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    Dmitry Vasiliev, former chief of Russia’s Wex crypto firm arrested in Poland

    Dmitry Vasiliev, former chief of Russia’s Wex crypto firm arrested in Poland

     

    BBC Russia has latest reported that the former chief of cryptocurrency exchange platform Wex, Dmitry Vasiliev, has been arrested in Poland’s Warsaw.

     

    Wex, previously popular as BTC-e, has been a well-known “dark” exchange during the initial days of the emerging cryptocurrency industry. Allegedly, Wex has been laundering funds for numerous “high-profile cryptocurrency hacks”, including the Mt. Gox incident.

     

    Although Vasiliev is innocent within the Polish jurisdiction, countries like Kazakhstan have issued an open fraud case against him. The government has also reportedly engaged in discussion with possibilities of extradition.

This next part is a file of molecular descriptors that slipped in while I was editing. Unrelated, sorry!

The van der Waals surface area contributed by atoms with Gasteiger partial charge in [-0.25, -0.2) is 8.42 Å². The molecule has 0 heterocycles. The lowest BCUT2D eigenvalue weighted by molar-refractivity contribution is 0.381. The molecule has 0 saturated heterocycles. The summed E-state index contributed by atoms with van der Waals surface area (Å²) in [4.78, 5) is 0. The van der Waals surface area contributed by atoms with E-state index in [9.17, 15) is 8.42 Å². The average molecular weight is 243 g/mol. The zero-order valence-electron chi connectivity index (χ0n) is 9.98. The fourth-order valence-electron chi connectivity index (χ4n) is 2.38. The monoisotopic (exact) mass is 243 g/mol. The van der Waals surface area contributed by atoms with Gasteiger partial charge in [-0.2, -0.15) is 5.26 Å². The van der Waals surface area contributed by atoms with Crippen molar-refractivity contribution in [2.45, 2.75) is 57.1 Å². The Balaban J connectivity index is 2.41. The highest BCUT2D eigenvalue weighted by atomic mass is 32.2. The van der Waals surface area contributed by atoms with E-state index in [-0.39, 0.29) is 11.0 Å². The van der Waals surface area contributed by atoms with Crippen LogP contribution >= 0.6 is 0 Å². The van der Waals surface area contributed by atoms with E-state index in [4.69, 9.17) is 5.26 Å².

As per sources, Vasiliev had been detained on August 11 by Polish officials, but the news was only reported by the Polish newspaper, Wyborcza, on September 17.

    Vasiliev had allegedly facilitated trades for multiple Chinese investors in the position of an employee for BTC-e up until it shut down in the summer of 2017.

     

     

    The alleged Head of BTC-e, Alexander Vinnik, has also been charged with money laundering of a sum amounting to more than $4B in Bitcoin over six years. He was also arrested in Greece and held as a subject of an investigation by the United States authorities.

     

    A few months following Vinnik’s arrest, Vasiliev had taken over as Director of the exchange, now rebranded as Wex, which worked its way up among the Top-10 list, registering a daily turnover of $80 million.

     

     

    But within a year, Binance had already blacklisted Wex for several money laundering practices, a step that eventually spelt doom for the exchange.

     

    Vasiliev was arrested in 2019 by the Italian authorities, but he was released after it was revealed that the extradition request had some mistakes.

     

     The Bank of Russia very recently began collaborating with its local banks for suspending payments to cryptocurrency exchange firms, citing customer protection measures against “emotional” purchases leading to the enforced intervention.

     

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